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OktoKopter set to soar Antarctic skies

Setting up to go south

Setting up to go south

Video transcript

Robb Clifton — Australian Antarctic Division Support and Coordination Manager: On average we’ll move between about 450 and 500 people to and from Antarctica over a summer period and that’s by ship and aeroplane. [Music]

Rob Bryson Australian Antarctic Division Shipping Manager: Last season we shipped 3000 tonnes of cargo south. [Music]

Steve Daw — Australian Antarctic Division Aviation Manager: Arguably aviation in Antarctica is one of the three most challenging environments in the world. [Music]

Robb Clifton: Preparation for the season starts quite a long way out, effectively for us it’s about 12 months out. What we start looking at is the whole range of projects and activities we have to do and then try to work out how we can fit all of those projects and activities in together across the breadth of the season.

So for example this season we have about 80 different projects going to Antarctica. We’ve got voyages, so ships we are using, probably about 3 different ships. We are flying our aircraft, using our helicopters. So we look at that at a macro level across our four stations and how we slot all of those 80 projects in and in fact if we can, when they best fit and what resources they need on the ground.

So each person needs training before they go, they need to have considered what they need to take with them, the design of their science or their project. You know it might be a media project or a construction project, they need to consider the equipment they need, their power needs, what they need on station, whether they need field support and a field camp. How they are then going to get samples and equipment back to Australia, and all their contingencies. Because of course impacting all of this is the great thing we can’t control, which is the Antarctic weather.

Rob Bryson: The main stay and the back bone of our program shipping wise is the Aurora Australis, which has been doing the Antarctic work for the last 20 years. She is a super 1A ice breaker.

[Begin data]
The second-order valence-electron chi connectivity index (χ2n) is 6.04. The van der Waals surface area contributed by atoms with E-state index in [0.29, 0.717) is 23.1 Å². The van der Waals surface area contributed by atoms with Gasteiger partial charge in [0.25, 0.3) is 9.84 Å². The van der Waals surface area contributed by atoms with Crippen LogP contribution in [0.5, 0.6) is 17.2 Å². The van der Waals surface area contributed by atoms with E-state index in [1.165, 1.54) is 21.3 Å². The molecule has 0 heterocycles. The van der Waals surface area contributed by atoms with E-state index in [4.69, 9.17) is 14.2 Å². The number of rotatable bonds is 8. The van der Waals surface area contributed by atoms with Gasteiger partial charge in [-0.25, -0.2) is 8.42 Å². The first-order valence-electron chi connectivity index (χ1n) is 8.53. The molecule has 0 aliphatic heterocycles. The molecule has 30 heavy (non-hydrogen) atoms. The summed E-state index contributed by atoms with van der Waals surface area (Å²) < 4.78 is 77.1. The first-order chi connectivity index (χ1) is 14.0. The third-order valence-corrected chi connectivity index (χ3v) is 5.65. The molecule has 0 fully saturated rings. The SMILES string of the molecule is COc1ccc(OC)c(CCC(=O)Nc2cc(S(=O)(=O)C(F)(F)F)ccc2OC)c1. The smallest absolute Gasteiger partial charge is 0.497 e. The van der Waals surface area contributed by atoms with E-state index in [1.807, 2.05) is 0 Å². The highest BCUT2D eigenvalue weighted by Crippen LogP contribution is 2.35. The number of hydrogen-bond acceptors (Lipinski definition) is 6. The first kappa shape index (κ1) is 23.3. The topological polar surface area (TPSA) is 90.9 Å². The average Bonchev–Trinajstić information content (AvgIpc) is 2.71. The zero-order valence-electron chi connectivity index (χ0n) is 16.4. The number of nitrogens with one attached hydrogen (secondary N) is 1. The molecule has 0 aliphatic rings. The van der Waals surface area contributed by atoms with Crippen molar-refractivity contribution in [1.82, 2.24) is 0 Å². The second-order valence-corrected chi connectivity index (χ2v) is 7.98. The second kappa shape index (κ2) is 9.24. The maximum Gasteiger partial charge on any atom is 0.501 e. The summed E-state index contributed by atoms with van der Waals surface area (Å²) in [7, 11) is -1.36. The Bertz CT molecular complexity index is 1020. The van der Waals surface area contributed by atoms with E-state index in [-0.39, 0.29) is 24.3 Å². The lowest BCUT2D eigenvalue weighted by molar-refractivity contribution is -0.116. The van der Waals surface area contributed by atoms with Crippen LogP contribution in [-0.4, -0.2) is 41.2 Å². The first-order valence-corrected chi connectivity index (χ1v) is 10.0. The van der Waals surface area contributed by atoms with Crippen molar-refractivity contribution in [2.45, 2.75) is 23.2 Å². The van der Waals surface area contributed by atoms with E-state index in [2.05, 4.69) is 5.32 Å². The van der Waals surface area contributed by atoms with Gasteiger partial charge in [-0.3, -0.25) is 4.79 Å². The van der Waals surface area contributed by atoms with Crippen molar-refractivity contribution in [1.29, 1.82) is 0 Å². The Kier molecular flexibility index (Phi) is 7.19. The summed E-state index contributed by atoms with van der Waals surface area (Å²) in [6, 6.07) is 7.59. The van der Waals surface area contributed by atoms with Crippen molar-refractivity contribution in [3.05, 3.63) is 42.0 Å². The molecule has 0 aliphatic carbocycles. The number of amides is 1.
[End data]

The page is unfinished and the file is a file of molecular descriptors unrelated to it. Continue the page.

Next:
Our season is pretty much dictated by environmental conditions and we like to be at certain stations at certain times, dependent on what the ice is like. At the beginning of the season we will always aim to go to Davis first because we can break into the ice there and do our resupply over the ice. And then at the other end of the season we like to be at Mawson after about Australia Day because that’s when the ice is gone and we can actually get into Horseshoe Harbour and do a mooring with the ship and get in there.

So it’s all about timing people, resources, cargo and all that stuff around the environmental conditions. It’s all about herding cats and everything into the one place at the one time to get them out. So it makes an interesting job.

Steve Daw: The AAD operates an airbus 319 that takes our expeditioners to and from Wilkins airdrome from Hobart. The airbus flies about 75,000 nautical miles a year over about 20 odd flights. Normally about 12 flights-14 flights will be down to Wilkins airdrome, with the rest providing support to our other Antarctic partner nations. We also operate a couple of CASA 212 aircraft. The CASA 212’s undertake about 40,000 nautical miles of flying a year. The helicopters also undertake a large number of flights, sometimes up to 1500 flights a season, providing utility support, support to science and shuttling people to and from the skiway at Davis station as well.

Each season probably the most complicated challenge is ensuring that we are providing the right type of support, overcoming weather issues during the course of the season. For the pilots some of the most significant issues would be weather and waiting for the right weather to get off the ground. The pilots have a white on white environment, almost akin to flying in a ping pong ball which can be very demanding.

Robb Clifton: We have a really great team here at head office, who work with our teams through our station leaders on the ground to adjust who’s going, when they are going, when we are going to send certain flights and how we are going to fit the whole jigsaw together. So it’s a pretty non-stop activity that runs for about 6 months and certainly keeps us on our toes because it seems to changes very regularly. [Music]